"targets": {
        "node": "current"
      }
    }]
  ],
  "plugins": [
    "@babel/plugin-proposal-class-properties",
    "@babel/plugin-proposal-object-rest-spread"
  ]
}
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Follow this link to learn more about using babel.

Furthermore, let us create a basic express application to display an array of items using the ES6 syntax.

1. Install express

npm i express --save
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2. Create a new folder called src in your project's root directory
create an app.js file inside the src folder and copy the codes below inside the file you just created

import express, { json } from 'express';

const app = express();

app.use(json())

const PORT = process.env.PORT || 3000;

app.get('/', async (req, res) => {
    res.json({ status: true, message: "Our node.js app works" })
});

app.listen(PORT, () => console.log(`App listening at port ${PORT}`));

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3. Run your development server

npm run start:dev
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You should have something like this
Screenshot of cmd starting development server

Go to http://localhost:3000 on your browser, and you should see a JSON response displayed.

4. Create an items.js file in the src folder
paste the following code below inside the file.

const items = [
    {
        id: 1,
        username: "John doe",
        cartItems: ['football', 'ps5', 'cd-rom'],
    },
    {
        id: 2,
        username: "Jane doe",
        cartItems: ['mobile phone', 'game pad'],
    }
];

export default items;
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Notice we used export default instead of module.exports, we can do this thanks to the ES6 syntax for writing JavaScript.
Save the file and watch your server restart automatically.

5. Import items module inside your app.js
Import your custom module inside app.js and return it from a GET route /items, your code should look like this

import express, { json } from 'express';
import items from './items';

const app = express();

app.use(json())

const PORT = process.env.PORT || 3000;

app.get('/', async (req, res) => {
    res.json({ status: true, message: "Our node.js app works" })
});

app.get('/items', (req, res) => {
    res.json({ status: true, message: "Fetched all items", data: items })
})

app.listen(PORT, () => console.log(`App listening at port ${PORT}`));
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That's it, we are done, now save all files and your server should restart automatically.

Open your browser, then go to http://localhost:3000/items, you should see a success response with all your items displayed.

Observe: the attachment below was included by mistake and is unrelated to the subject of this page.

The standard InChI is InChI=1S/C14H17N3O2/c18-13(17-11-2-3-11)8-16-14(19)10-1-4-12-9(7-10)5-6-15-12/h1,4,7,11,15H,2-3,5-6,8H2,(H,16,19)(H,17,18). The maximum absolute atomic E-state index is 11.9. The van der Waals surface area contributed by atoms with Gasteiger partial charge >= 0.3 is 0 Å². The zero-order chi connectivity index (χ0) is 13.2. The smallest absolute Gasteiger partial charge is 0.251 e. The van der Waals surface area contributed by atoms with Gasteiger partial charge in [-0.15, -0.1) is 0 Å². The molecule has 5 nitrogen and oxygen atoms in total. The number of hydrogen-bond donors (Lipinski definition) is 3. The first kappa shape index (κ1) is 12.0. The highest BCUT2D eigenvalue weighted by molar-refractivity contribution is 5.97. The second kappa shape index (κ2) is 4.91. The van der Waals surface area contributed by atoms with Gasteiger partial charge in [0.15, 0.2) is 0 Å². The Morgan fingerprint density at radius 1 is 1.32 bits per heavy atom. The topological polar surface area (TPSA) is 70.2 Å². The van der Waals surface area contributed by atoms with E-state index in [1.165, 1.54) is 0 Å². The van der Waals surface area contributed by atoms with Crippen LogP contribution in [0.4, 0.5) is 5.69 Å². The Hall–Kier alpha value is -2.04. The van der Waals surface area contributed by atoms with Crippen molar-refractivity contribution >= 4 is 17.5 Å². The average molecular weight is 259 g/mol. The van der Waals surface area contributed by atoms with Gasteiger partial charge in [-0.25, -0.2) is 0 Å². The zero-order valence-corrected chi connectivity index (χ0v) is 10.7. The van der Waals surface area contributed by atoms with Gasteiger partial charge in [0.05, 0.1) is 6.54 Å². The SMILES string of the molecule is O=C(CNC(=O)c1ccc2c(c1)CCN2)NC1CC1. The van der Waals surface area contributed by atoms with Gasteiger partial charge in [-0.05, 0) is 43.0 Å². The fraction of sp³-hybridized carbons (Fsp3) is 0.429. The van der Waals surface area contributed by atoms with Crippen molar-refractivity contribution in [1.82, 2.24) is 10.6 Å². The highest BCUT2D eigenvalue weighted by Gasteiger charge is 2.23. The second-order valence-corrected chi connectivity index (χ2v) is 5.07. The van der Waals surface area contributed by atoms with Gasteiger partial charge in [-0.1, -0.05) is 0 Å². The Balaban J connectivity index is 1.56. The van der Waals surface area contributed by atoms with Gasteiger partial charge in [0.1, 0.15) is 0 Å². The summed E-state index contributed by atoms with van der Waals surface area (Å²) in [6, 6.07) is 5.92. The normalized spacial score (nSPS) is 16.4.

Image showing all items from our REST-API response

If you encountered any issues, make sure you followed all the steps correctly or comment below, and I will definitely reply you.
You can expand this project using your desired architecture, web framework, e.g. Fastify, or even integrating a database, it is solely up to you.


Conclusion

This article taught you how to write ES6 node applications using babel for backward compatibility. You can find the codebase for this article on GitHub, follow this link, don't forget to follow me 👀

Watch out for my article on getting started with writing Typescript for your node.js application.

I hope you found this helpful, Chao ❤️

Discussion (9)

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devwraithe profile image
Ibrahim Ibrahim

Nice write up! It's really helpful 👏

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geekygeeky profile image
Toby Olushola Author

Thanks for the feedback :)
Much appreciated

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jobic10 profile image
Owonubi Job Sunday

This is 🔥
Well written 🚀

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geekygeeky profile image
Toby Olushola Author

Thanks so much boss. Always an honour 🙇‍♂️🙇‍♂️

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ahmadinjo profile image
Ahmad Busari

Great article. Simple and straightforward.
Thanks for this

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geekygeeky profile image
Toby Olushola Author

Thanks for the feedback.
Much appreciated

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iammastercraft profile image
Boluwaji Akinsefunmi

Thanks for shedding light on this 🤲🏽

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geekygeeky profile image
Toby Olushola Author

Thanks for the feedback boss 🙇‍♂️🙇‍♂️

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dtes profile image
dtes

Nice